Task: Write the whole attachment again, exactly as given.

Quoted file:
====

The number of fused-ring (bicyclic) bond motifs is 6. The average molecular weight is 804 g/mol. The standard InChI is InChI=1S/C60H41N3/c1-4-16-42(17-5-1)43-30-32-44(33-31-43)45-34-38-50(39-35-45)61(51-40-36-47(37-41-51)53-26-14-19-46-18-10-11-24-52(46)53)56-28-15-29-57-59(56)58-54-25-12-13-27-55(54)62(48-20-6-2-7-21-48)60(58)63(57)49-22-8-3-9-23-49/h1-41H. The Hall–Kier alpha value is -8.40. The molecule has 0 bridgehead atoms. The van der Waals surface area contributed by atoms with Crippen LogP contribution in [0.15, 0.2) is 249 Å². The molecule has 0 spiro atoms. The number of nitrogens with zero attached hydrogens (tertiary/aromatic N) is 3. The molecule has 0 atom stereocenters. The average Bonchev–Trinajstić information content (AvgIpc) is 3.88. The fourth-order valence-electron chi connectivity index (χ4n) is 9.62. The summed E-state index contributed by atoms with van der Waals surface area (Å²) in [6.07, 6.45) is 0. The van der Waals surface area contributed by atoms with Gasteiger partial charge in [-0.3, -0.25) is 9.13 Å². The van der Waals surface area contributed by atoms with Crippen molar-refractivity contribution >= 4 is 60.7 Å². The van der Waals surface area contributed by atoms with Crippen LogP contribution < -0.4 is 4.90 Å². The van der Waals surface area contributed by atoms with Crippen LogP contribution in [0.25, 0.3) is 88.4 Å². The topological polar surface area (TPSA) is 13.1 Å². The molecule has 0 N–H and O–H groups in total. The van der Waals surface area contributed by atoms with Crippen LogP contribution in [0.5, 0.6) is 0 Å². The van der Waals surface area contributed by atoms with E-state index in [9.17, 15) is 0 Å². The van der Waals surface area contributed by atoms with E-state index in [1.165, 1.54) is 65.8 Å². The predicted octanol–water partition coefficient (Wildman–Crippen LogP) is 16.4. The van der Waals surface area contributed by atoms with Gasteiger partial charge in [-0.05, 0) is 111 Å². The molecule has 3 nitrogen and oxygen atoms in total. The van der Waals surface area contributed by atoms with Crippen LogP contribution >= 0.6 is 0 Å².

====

The number of fused-ring (bicyclic) bond motifs is 6. The average molecular weight is 804 g/mol. The standard InChI is InChI=1S/C60H41N3/c1-4-16-42(17-5-1)43-30-32-44(33-31-43)45-34-38-50(39-35-45)61(51-40-36-47(37-41-51)53-26-14-19-46-18-10-11-24-52(46)53)56-28-15-29-57-59(56)58-54-25-12-13-27-55(54)62(48-20-6-2-7-21-48)60(58)63(57)49-22-8-3-9-23-49/h1-41H. The Hall–Kier alpha value is -8.40. The molecule has 0 bridgehead atoms. The van der Waals surface area contributed by atoms with Crippen LogP contribution in [0.15, 0.2) is 249 Å². The molecule has 0 spiro atoms. The number of nitrogens with zero attached hydrogens (tertiary/aromatic N) is 3. The molecule has 0 atom stereocenters. The average Bonchev–Trinajstić information content (AvgIpc) is 3.88. The fourth-order valence-electron chi connectivity index (χ4n) is 9.62. The summed E-state index contributed by atoms with van der Waals surface area (Å²) in [6.07, 6.45) is 0. The van der Waals surface area contributed by atoms with Gasteiger partial charge in [-0.3, -0.25) is 9.13 Å². The van der Waals surface area contributed by atoms with Crippen molar-refractivity contribution >= 4 is 60.7 Å². The van der Waals surface area contributed by atoms with Crippen LogP contribution < -0.4 is 4.90 Å². The van der Waals surface area contributed by atoms with Crippen LogP contribution in [0.25, 0.3) is 88.4 Å². The topological polar surface area (TPSA) is 13.1 Å². The molecule has 0 N–H and O–H groups in total. The van der Waals surface area contributed by atoms with Crippen LogP contribution in [0.5, 0.6) is 0 Å². The van der Waals surface area contributed by atoms with E-state index in [9.17, 15) is 0 Å². The van der Waals surface area contributed by atoms with E-state index in [1.165, 1.54) is 65.8 Å². The predicted octanol–water partition coefficient (Wildman–Crippen LogP) is 16.4. The van der Waals surface area contributed by atoms with Gasteiger partial charge in [-0.05, 0) is 111 Å². The molecule has 3 nitrogen and oxygen atoms in total. The van der Waals surface area contributed by atoms with Crippen LogP contribution >= 0.6 is 0 Å².